Wednesday, Feb. 13, 2008 | 2 a.m.
- Protect foreign doctors who work in Nevada, colleagues urge (1-16-2008)
- Doctors exploited; patients suffer, too (12-23-2007)
- Exploited J-1 doctors urged to speak up (12-11-2007)
- Indentured Doctors (9-27-2007)
More Sun coverage on this topic
State officials are taking steps to correct lax oversight of a program that brings foreign doctors to medically needy Nevada communities.
A series of corrective steps by the state is intended to stop abuses that included some Nevada employers exploiting the foreign doctors and neglecting the patients they were supposed to serve.
The Las Vegas Sun disclosed the widespread problems in September, documenting how some bosses forced foreign doctors to work 100-hour weeks, cheated them out of pay and used them to generate higher profits by directing them to care for affluent patients.
Richard Whitley, the newly appointed administrator of the Nevada State Health Division, recently disciplined one employee and transferred oversight of the program to Lynn O’Mara, program manager of the Health Planning and Statistics Bureau.
O’Mara is overseeing reforms that include:
• Replacing loose guidelines with formal policies and procedures. O’Mara is consulting the Nevada attorney general’s office to see whether the policies can be turned into regulations, which have more teeth.
• Creating an independent panel whose seven members will meet publicly to oversee the program. The panel will replace an informal advisory committee whose members include state employees and whose meetings are private.
• Speaking regularly and confidentially with the foreign doctors to check up on employers. The previous state overseers never made good on their promise to do that.
• Reporting past violations to agencies that have the authority to investigate and sanction employers. The previous managers said past abuses by employers would be forgotten.
Larry Matheis, executive director of the Nevada State Medical Association, said Tuesday at a meeting of the Legislative Committee on Health Care that the “J-1” visa waiver program is important because it delivers much-needed care to medically needy communities.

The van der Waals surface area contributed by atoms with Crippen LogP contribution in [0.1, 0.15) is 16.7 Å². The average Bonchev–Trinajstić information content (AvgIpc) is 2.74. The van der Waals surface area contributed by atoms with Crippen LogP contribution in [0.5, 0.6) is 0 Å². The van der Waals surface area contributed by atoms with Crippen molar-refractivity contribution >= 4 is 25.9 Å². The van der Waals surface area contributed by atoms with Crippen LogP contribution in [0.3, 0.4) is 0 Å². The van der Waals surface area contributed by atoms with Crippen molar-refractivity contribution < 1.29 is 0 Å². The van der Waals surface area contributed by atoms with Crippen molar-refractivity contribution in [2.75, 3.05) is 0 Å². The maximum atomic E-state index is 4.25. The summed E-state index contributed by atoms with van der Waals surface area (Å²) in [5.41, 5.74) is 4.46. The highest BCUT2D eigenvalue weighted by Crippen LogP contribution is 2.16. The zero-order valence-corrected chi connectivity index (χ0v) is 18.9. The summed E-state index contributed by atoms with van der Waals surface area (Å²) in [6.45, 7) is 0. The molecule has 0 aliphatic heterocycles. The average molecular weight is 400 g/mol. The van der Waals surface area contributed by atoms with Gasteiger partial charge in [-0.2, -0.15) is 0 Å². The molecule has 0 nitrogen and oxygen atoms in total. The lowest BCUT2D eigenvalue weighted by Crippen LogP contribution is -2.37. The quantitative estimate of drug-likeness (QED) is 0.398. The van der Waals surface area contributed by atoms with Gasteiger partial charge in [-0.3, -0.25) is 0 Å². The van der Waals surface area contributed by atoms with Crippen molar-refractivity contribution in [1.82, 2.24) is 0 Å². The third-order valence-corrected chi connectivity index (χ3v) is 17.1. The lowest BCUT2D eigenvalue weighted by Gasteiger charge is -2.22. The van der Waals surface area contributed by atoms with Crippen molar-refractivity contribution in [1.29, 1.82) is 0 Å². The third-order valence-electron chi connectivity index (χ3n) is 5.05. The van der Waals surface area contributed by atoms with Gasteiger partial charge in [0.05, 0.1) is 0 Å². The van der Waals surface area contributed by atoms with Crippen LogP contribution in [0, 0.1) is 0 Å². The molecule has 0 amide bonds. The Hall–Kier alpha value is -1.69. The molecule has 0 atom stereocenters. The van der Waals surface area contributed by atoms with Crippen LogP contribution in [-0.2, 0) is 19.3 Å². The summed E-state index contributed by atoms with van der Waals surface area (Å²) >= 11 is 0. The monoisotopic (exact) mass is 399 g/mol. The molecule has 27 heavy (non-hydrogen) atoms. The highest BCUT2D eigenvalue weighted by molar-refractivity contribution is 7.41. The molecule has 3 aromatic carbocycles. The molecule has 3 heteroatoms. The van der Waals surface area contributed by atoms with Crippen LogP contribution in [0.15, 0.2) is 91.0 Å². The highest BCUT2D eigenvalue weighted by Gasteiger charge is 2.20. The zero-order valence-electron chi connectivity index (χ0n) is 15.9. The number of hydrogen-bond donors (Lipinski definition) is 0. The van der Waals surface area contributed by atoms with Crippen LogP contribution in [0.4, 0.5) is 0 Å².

The J-1 program helps ease a shortage of primary care doctors in Nevada, allowing foreign doctors who did their medical residency in the United States to stay in the country as long as they commit to working at least 40 hours a week for at least three years in a medically underserved area. When they finish their terms, the doctors are allowed to pursue permanent residency.
The program is a “win-win” for foreign doctors and the state, Matheis said, but its reputation was being ruined by employers who abused the system. The bosses could get away with exploiting the system for profit because they sponsor the visas of the foreign doctors. Complaining about an employer could have gotten J-1 doctors fired, which could have meant forfeiting their visas and perhaps having to leave the country.
Matheis has been one of the primary advocates for reforming the J-1 program. He said one reform that still needs to be discussed is providing whistleblower protection for the foreign physicians.
“They should be able to go to the authorities and say, ‘This is wrong’ and not be punished for it,” he said.
Matheis said the reforms follow a situation in which many factors worked together to bring problems to light. The Sun investigation exposed the problems, then many concerned officials and health care professionals rallied to fix them, he said. He ticked off a list of people who contributed to bringing about the change. Assemblywoman Sheila Leslie, who leads the Legislative Committee on Health Care, immediately added the issue to the committee’s agenda and held hearings. Dr. Edwin Kingsley, president of the Nevada State Medical Association, and Dr. Weldon Havins, president of the Clark County Medical Society, wrote to Gov. Jim Gibbons demanding that employers be held accountable and the state muster its resources to fix the problems. And the health division held a lengthy meeting in December with people involved in the program to determine the best course of action, Matheis said.
“I think this is moving exactly in the right direction,” he said.
The Sun found widespread abuses of the J-1 waiver program across the country, leading to reform efforts on the federal level.
The J-1 waiver program was created by Congress and is up for reauthorization in June. Senate Majority Leader Harry Reid of Nevada and Sen. Kent Conrad, D-N.D., the legislator who created the program, have called for an investigation of the problems, and staff in both Senate offices have voiced a commitment to closing loopholes that allow the abuses.
Leslie concluded Tuesday’s hearing by asking O’Mara how the state would remedy past abuses.
“I just don’t want those doctors who came forward to feel we’re abandoning their individual situations,” Leslie said. “I don’t think it’s appropriate for the committee to delve into their details. But I do think it’s appropriate for the health division to do so.”
Leslie also stressed the importance of ensuring that J-1 doctors are working their required 40 hours a week in the medically needy communities, which she said, among all the problems, was the most troubling.
O’Mara said she is working with the attorney general’s office to improve the auditing process.